Ontological counter-securitization in asymmetric power relations: Lessons from Israel

Amal Jamal*

*Corresponding author for this work

Research output: Contribution to journalReview articlepeer-review


This article seeks to enhance the understanding of ontological counter-securitization and the constitution of securitized subjects in the context of asymmetrical power relations. It builds on the available critique of the conceptualization of counter-securitization and the differentiation between physical and ontological securitization in order to facilitate a better understanding of the identity formation of securitized subjects as resistance. It argues that whereas the current literature deals with the differentiation between physical and ontological dimensions of securitization and recently with the meaning of counter-securitization, nonetheless the treatment of the later as a resistance is limited. It remains in the realm of the physical dimensions of securitization, rendering ontological ones unaddressed. The article argues that ontological counter-securitization emerges as an analytical category when the mismatch between the physical and ontological securitization policies is utilized as a structural opportunity for resisting asymmetrical power relations. The article exemplifies its theoretical arguments through exploring the complicated securitization policies of Israel toward its Palestinian citizens and the resistance of the latter to such policies. It argues that despite the fact that the Israeli physical and ontological securitization of its Palestinian citizens have not matched, they have been constructed as complementary and therefore have not been morally justifiable. This lack of moral justifiability has had repercussions on the legitimacy of the securitization policy, leading to the rise of the securitized subject as a securitizing agency that is able to practice counter-securitization. Since the power relations between the state and its Palestinian citizens has been asymmetrical, the latter limited their counter-securitization to the ontological dimension, manifested through politicizing their indigenous identity. The conceptualization of politicizing indigeneity as an ontological counter-securitization strategy of resistance has not been addressed in the available literature on securitization theory. Thus, exploring its analytical merits is a central goal of this article.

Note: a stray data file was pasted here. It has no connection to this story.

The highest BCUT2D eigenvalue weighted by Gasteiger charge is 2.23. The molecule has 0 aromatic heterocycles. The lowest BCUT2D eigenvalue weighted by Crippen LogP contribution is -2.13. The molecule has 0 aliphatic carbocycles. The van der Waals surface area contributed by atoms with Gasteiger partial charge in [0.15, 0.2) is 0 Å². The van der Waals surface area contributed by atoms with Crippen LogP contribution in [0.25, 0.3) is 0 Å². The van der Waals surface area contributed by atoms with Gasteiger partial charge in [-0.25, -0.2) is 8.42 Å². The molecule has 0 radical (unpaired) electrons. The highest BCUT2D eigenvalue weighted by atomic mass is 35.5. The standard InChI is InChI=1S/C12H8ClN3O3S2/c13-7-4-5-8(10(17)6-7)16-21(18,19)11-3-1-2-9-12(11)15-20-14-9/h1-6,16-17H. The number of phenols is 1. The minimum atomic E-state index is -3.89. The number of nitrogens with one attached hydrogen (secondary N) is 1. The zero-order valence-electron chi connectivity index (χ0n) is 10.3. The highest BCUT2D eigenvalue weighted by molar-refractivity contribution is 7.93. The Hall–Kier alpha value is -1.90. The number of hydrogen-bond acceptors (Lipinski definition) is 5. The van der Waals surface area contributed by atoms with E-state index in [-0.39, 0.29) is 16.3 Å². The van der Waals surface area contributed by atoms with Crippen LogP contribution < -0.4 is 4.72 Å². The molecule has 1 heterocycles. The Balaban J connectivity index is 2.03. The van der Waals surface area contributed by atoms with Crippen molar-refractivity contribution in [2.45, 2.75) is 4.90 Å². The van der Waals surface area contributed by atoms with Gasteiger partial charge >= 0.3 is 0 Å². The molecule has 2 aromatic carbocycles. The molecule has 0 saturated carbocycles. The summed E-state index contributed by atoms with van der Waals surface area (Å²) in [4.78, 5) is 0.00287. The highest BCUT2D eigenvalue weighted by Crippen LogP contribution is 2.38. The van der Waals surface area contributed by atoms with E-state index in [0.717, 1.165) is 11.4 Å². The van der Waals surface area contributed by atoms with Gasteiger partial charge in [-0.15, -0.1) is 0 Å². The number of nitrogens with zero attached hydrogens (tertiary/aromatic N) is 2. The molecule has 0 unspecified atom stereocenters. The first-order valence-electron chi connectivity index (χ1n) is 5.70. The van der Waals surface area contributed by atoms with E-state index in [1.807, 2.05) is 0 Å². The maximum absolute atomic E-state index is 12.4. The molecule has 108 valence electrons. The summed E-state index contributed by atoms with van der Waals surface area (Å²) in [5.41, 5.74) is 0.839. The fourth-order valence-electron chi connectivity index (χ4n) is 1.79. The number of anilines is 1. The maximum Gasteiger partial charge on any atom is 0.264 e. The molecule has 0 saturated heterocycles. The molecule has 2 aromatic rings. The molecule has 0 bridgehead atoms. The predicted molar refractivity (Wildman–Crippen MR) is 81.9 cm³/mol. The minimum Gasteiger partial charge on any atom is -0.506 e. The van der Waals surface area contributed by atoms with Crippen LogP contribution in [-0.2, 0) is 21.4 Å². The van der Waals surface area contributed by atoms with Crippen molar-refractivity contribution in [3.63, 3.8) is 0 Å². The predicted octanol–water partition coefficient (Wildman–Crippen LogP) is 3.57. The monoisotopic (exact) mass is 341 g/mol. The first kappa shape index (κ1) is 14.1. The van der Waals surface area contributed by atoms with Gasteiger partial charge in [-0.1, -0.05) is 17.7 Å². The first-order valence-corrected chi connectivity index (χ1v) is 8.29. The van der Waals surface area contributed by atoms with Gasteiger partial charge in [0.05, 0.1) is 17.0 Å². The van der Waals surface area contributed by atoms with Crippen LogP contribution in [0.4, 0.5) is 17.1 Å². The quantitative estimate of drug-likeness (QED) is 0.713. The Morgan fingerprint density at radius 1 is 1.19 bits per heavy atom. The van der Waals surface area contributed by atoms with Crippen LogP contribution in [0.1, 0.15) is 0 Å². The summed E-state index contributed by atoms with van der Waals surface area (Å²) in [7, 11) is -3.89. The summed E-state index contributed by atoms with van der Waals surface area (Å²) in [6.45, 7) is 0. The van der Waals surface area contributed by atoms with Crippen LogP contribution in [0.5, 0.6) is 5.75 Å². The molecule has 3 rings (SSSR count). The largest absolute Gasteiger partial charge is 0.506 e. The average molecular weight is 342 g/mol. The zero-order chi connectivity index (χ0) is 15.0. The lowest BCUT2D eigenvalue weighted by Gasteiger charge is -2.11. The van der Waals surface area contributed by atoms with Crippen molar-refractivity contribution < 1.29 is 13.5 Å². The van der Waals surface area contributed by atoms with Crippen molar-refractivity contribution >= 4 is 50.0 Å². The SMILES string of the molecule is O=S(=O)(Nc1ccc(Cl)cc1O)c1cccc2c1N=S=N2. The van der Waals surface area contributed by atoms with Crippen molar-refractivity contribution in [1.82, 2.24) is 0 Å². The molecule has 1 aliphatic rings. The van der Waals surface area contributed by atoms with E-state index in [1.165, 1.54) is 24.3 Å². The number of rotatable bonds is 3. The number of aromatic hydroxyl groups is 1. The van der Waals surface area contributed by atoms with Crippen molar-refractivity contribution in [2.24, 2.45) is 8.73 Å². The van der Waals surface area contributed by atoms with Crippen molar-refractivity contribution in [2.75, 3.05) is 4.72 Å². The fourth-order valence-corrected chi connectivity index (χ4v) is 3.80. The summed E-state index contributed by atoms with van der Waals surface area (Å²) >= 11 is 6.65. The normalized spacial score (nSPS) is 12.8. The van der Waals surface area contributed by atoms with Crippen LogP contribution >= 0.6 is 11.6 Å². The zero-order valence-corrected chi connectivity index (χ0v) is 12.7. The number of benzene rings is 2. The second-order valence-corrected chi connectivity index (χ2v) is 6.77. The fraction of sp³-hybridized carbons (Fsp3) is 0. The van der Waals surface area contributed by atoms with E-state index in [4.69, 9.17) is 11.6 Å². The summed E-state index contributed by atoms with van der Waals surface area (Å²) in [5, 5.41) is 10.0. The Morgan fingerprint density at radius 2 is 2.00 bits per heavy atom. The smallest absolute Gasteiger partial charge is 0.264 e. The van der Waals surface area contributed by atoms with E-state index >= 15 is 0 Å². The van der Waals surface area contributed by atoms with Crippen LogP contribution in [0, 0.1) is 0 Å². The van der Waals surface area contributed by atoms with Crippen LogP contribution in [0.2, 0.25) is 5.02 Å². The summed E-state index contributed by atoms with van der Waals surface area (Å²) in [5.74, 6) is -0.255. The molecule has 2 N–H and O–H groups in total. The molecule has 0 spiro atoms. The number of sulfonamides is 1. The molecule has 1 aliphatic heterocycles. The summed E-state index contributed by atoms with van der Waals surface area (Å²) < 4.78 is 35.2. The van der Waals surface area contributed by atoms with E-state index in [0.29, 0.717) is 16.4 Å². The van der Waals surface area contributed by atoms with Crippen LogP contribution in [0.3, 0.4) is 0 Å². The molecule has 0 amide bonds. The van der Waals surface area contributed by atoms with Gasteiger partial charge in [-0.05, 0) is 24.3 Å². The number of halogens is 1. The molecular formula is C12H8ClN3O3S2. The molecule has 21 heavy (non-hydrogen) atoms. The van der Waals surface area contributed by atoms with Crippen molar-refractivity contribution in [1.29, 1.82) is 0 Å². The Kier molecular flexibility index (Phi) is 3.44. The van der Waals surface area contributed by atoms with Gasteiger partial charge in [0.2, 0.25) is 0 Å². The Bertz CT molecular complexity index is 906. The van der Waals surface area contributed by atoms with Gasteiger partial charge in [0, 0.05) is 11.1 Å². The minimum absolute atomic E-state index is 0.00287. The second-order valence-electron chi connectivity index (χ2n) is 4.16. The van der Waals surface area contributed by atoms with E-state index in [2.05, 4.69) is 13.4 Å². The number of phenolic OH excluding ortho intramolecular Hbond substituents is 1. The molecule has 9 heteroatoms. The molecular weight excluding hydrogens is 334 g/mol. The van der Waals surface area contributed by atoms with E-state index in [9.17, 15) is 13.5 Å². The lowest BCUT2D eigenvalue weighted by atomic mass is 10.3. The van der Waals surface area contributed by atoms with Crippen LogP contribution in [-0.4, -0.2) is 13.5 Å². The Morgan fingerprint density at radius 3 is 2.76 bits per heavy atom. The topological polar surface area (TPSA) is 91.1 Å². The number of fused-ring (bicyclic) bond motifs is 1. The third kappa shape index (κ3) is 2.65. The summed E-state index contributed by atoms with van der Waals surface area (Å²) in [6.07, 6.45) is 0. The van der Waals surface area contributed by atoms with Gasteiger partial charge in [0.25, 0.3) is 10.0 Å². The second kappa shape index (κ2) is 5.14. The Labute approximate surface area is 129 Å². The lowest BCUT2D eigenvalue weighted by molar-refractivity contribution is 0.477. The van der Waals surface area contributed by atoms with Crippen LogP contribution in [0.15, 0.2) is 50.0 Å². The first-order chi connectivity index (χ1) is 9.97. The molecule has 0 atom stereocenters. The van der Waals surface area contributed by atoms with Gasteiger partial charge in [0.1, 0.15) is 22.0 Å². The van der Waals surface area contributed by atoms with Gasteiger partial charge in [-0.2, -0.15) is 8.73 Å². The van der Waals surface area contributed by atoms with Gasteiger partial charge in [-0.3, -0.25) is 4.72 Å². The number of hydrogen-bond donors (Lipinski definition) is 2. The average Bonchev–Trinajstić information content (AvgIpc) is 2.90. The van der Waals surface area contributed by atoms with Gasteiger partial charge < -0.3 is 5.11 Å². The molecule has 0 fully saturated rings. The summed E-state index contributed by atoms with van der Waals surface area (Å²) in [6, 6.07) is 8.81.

Original languageEnglish
Pages (from-to)932-956
Number of pages25
JournalInternational Studies Review
Issue number4
StatePublished - 1 Dec 2020


  • Asymmetric power relations
  • Counter-securitization
  • Ontological securitization


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